by John B. Branson, Historian, Lake Clark National Park and Preserve
Editor’s note: This blog post is based on a lengthier article about McKay by Branson that will appear in a future issue of the on-line magazine, Alaska Park Science.
Charles L. McKay was the first biologist to work in the Bristol Bay region of southwest Alaska. McKay was a federal biologist working as a meteorological observer for the U.S. Signal Service and the Smithsonian Institution at Nushagak village, six miles south of present-day Dillingham, between the years 1881 and 1883.
McKay was born in Appleton, Wisconsin in 1855, and from an early age had a pronounced affinity for the natural world, particularly for birds and fish. He was a very good student and graduated from Indiana University in 1881. After graduation he went to Washington, D.C. to work for the U.S. Fish Commission where he came to the attention of Assistant Secretary of the Smithsonian Institution Spencer Baird. McKay was hired by the U.S. Signal Service and the Smithsonian to be observer-collector at Nushagak, Alaska, where he arrived by sailing ship in June 1881.
Nushagak had been established near a number of Yup’ik villages by the Russians in 1818- 1819 and was the site of Alexandrovski Redoubt, a Russian-American trading post. The first Russian Orthodox Church in western Alaska was built at Nushagak between the late 1830s and early 1840s. By the early 1880s, Nushagak was the site of the Alaska Commercial Company’s (ACC) trading post serving the entire Bristol Bay region, home to the Russian Orthodox priest, and experiencing the birth of the fledgling commercial salmon industry.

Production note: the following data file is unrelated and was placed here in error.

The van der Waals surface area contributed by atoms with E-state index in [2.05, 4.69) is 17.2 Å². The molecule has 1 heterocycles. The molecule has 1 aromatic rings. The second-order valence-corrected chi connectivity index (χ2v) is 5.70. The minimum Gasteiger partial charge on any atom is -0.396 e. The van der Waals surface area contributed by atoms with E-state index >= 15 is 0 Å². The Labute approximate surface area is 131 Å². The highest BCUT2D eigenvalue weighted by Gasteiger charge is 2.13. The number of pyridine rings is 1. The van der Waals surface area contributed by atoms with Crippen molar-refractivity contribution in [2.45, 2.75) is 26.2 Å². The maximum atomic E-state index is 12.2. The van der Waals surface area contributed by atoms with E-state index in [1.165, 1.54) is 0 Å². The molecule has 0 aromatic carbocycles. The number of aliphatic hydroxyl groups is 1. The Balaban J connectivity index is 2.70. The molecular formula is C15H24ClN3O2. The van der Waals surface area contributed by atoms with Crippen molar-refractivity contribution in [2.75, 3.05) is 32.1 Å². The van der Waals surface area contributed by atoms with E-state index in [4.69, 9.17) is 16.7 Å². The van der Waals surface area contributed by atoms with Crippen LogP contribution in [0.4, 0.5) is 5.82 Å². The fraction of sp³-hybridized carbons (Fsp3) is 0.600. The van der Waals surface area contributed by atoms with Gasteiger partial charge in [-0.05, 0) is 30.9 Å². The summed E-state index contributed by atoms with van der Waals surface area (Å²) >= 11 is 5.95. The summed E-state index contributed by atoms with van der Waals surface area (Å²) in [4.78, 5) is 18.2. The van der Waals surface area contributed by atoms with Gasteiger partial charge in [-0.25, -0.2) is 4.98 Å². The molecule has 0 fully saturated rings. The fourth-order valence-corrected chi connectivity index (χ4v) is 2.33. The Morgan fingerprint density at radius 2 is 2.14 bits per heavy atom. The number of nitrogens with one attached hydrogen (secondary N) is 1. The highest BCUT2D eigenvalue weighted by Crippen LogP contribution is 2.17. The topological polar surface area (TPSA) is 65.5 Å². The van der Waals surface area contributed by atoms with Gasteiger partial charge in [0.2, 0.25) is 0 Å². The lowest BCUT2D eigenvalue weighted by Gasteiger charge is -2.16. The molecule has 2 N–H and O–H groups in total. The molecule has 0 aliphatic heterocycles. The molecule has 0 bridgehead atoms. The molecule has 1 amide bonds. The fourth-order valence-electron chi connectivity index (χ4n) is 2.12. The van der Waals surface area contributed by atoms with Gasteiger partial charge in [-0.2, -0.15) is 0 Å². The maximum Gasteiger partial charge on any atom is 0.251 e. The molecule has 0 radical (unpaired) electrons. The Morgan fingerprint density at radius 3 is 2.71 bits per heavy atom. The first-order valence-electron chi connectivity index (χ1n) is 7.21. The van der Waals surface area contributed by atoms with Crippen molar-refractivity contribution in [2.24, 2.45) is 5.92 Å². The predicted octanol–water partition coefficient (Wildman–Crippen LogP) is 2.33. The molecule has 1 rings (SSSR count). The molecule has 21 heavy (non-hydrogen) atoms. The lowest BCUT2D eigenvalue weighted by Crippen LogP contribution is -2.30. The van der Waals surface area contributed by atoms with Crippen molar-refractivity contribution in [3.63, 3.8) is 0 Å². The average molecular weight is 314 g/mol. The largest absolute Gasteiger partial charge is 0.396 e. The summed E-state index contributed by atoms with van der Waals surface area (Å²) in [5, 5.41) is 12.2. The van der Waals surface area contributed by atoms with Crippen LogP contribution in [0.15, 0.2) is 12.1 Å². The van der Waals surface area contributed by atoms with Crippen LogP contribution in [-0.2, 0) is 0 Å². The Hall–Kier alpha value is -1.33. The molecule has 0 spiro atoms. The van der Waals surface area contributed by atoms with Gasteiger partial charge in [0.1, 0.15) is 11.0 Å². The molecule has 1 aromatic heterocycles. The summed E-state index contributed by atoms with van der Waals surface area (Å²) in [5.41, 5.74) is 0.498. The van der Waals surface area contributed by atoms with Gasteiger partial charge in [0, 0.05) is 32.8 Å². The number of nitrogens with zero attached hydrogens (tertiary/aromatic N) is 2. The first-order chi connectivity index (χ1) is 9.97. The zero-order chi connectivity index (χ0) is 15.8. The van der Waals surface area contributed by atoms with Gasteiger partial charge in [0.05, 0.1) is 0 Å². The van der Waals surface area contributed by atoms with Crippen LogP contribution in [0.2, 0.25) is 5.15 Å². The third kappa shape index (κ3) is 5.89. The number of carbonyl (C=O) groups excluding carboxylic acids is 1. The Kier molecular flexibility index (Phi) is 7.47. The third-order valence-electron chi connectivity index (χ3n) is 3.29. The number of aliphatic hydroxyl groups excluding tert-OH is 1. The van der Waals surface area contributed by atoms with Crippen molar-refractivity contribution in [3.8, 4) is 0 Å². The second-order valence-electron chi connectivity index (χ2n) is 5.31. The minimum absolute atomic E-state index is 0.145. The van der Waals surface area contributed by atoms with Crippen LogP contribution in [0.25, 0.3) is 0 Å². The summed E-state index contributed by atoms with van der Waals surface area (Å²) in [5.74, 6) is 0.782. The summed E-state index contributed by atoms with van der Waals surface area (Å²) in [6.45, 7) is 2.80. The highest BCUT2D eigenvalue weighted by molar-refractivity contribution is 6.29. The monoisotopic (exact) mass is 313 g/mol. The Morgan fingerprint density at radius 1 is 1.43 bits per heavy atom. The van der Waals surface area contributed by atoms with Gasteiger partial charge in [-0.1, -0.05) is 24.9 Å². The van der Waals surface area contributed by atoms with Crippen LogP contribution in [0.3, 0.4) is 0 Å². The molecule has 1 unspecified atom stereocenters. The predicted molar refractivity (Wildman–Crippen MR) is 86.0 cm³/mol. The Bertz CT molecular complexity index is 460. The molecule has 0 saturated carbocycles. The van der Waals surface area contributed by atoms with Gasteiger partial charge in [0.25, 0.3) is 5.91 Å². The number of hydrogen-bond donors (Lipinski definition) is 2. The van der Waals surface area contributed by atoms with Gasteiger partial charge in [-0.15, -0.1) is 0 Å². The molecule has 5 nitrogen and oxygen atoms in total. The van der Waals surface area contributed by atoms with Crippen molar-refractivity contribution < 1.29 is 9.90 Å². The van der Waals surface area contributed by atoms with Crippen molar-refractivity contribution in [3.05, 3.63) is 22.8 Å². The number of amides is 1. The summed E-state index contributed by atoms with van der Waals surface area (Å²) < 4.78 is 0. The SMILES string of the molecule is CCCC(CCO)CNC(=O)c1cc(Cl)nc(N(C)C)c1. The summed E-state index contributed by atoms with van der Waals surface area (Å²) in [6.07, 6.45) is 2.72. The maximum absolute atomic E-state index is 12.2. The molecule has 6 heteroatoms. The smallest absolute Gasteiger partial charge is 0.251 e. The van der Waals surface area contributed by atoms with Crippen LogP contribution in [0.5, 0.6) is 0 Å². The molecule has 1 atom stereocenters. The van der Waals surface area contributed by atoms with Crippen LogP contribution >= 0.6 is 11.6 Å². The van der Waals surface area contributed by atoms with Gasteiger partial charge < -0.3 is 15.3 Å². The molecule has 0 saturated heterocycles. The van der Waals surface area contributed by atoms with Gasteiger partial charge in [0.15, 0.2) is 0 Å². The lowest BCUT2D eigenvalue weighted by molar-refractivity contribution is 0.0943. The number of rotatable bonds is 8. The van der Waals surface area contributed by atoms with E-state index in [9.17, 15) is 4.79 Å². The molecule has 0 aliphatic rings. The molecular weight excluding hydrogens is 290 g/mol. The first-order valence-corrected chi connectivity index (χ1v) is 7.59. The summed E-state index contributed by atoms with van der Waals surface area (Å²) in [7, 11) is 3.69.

When McKay arrived at Nushagak, John W. Clark was the chief trader for the ACC and would become McKay’s mentor, interpreter and sole English speaking companion for the next two years. McKay lived in a small log cabin next door to Clark’s store.
With the aid of Clark, McKay was able to hire Yup’ik guides and paddlers and travel over a great deal of coastal and interior Bristol Bay region by baidarkas, three-hatch skin boats approximately 27-feet in length. His various trips by baidarka took him from Nushagak along the Bering Sea side of the Alaska Peninsula to Ugashik Bay and later to Iliamna Lake and Lake Clark, a distance of more than 300 miles. In addition, McKay traveled by dog team from Nushagak as far north as the Mulchatna River on collecting trips trading and purchasing ethnological objects, biological and geological specimens for the National Museum (Smithsonian) in Washington, D.C.
In April 1883, soon after the Nushagak Bay ice pack broke up, McKay was returning in a kayak with four Yup’ik men, each in kayaks, from a collecting trip to the Cape Constantine-Igushik area heading toward the east side of Nushagak Bay when a violent snow squall suddenly came up. Bucking fearsome tides, icebergs and strong easterly gale force winds, it was every man for himself. McKay’s inexperience took its inevitable toll. His kayak was cut by floating ice, he could not keep up with his companions and was last seen trying to climb on an iceberg. Even if one of the other kayakers had tried to pick him up, McKay would not have been able to squeeze inside the kayak hatch, nor could he have ridden on top of the kayak to safety, given the storm conditions and the certainty of hypothermia rendering him unable to hold on until reaching shore.
McKay’s untimely death robbed science of a brilliant collector. As is was, McKay left an impressive legacy in the collections, amassing for the Smithsonian Institution approximately 400 bird and mammal specimens and a large number of ethnographic objects such as clothing, tools, weapons and toys created by various Yup’ik, Dena’ina and Sugpiat people of the Bristol Bay region. A bird, McKay’s bunting or McKay’s snowflake (Plectrophenax hyperboreus) was named in honor of Charles L. McKay.